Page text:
The international community is closely watching what is going on in the Democratic People's Republic of Korea, speculating whether or when it will conduct another nuclear test.
The DPRK has for long used nuclear tests (or the threat to carry out one) as a bargaining chip to draw the United States to the table and extract "concessions". The DPRK's primary diplomatic goal is to establish relations with the US to ensure its security. It wants a peace agreement to replace the current armistice agreement and the withdrawal of US forces from the Republic of Korea.
But the response from the US has been negative. US President Barack Obama does not seem keen on improving ties with the DPRK and Washington's strategic rebalancing in Asia is aimed partly at Pyongyang.
Besides, the DPRK amended its constitution in May 2012 to proclaim itself a "nuclear state", showing its determination to develop nuclear weapons to ensure its security and survival. Therefore, it should not come as a surprise if Pyongyang conducts another nuclear test in response to United Nations Security Council Resolution 2087. The resolution, approved on Jan 22 demands that Pyongyang respect UN resolution.
It is thus incumbent upon the international community to dissuade the DPRK from taking the path of nuclear tests to deal with the US, and by default the ROK (and Japan).
Though China is committed to strengthening friendship with the DPRK, it has been repeatedly asking Pyongyang to comply with Security Council resolutions, abandon the path of confrontation and agree to resume the peace process.
China did its bit to ensure that the Security Council Resolution 2087 only denounced the DPRK's satellite launch in December and warned it against launching any more ballistic missiles, or conducting another nuclear test. China's only intention for doing so was to restore peace and stability on the Korean Peninsula. But if the DPRK continues to ignore China's advice or the US and the ROK persist with their hard-line measures against the DPRK, tensions on the Peninsula will escalate further.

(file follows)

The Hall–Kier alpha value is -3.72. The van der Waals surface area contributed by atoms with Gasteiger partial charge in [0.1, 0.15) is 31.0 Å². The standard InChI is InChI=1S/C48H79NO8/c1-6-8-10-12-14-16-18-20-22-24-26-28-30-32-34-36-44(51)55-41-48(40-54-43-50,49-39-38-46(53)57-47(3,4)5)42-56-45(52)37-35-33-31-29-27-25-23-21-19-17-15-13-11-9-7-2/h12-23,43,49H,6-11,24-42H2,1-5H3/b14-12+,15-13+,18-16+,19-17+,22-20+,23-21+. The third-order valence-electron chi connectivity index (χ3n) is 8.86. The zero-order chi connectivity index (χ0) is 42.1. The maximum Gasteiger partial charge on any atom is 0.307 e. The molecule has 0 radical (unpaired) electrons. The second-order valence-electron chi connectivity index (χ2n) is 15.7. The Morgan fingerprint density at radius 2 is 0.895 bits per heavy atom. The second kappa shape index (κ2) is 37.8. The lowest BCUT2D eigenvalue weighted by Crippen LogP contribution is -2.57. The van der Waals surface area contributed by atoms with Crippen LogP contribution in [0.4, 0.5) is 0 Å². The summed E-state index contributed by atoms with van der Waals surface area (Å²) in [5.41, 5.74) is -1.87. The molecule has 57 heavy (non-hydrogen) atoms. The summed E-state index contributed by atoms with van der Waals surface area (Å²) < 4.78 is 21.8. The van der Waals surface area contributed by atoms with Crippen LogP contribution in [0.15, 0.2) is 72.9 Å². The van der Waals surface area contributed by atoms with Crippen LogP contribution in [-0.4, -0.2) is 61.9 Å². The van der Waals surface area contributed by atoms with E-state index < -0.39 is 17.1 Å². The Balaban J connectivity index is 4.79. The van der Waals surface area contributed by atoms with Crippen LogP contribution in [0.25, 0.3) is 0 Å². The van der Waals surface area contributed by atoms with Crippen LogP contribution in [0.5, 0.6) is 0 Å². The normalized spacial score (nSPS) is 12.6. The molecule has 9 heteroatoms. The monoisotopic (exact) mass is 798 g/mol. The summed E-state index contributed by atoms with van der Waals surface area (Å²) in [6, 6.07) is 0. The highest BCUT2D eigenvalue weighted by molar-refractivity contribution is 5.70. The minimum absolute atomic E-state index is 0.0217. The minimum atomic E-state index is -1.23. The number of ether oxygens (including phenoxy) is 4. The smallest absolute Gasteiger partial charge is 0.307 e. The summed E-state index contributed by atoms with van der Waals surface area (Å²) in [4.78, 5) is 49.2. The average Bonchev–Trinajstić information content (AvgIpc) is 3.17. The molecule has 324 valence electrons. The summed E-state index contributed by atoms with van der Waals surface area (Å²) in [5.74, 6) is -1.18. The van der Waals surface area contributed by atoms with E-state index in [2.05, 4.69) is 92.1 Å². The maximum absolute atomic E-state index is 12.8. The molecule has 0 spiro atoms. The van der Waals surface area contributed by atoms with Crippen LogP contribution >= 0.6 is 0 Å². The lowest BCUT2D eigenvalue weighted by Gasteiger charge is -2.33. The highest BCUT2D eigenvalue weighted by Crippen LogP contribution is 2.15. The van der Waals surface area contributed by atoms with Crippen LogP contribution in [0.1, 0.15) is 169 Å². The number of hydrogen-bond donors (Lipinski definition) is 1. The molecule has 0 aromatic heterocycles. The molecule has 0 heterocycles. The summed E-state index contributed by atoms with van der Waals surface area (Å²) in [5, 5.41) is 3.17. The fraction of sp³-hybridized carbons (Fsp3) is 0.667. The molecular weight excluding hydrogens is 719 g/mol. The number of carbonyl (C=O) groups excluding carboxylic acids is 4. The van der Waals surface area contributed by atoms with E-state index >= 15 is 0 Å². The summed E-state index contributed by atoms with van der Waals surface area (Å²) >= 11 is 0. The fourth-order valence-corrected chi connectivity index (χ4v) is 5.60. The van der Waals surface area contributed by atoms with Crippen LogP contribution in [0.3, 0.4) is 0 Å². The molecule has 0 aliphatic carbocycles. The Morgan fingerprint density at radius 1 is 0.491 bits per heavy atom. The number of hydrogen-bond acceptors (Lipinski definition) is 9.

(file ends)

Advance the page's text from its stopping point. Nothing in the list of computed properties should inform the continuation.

If the DPRK conducts a third nuclear test, it is bound to come under greater pressure from the international community. And the US and the ROK could impose more sanctions, which would undermine the DPRK's plan to develop its economy and improve its people's livelihood.
The nuclear program Pyongyang has been using as a bargaining chip may deter the US and the ROK for the time being but the tactic could eventually end in disaster, because the international community cannot support the development of nuclear weapons.
ROK president-elect Park Geun-hye's suggestion to hold dialogue with the DPRK, and former New Mexico governor Bill Richardson's and Google Executive Chairman Eric Schmidt's trip to Pyongyang have raised hopes that tensions on the Korean Peninsula could be defused.
But it is more important for the DPRK to focus on its economic development. The US and the ROK should meet the DPRK half way to ease the situation. The joint naval drill started on Monday by the United States and the ROK is inappropriate amid the intensifying tension on the Korean Peninsula, though the US has denied the drill is targeted against the DPRK. However, such drill may irritate the DPRK, which is determined to "make an important decision that would strengthen the country".
The ROK should be more prudent as it is the ROK not the US that will be the first to be affected by escalating tensions on the Peninsula.
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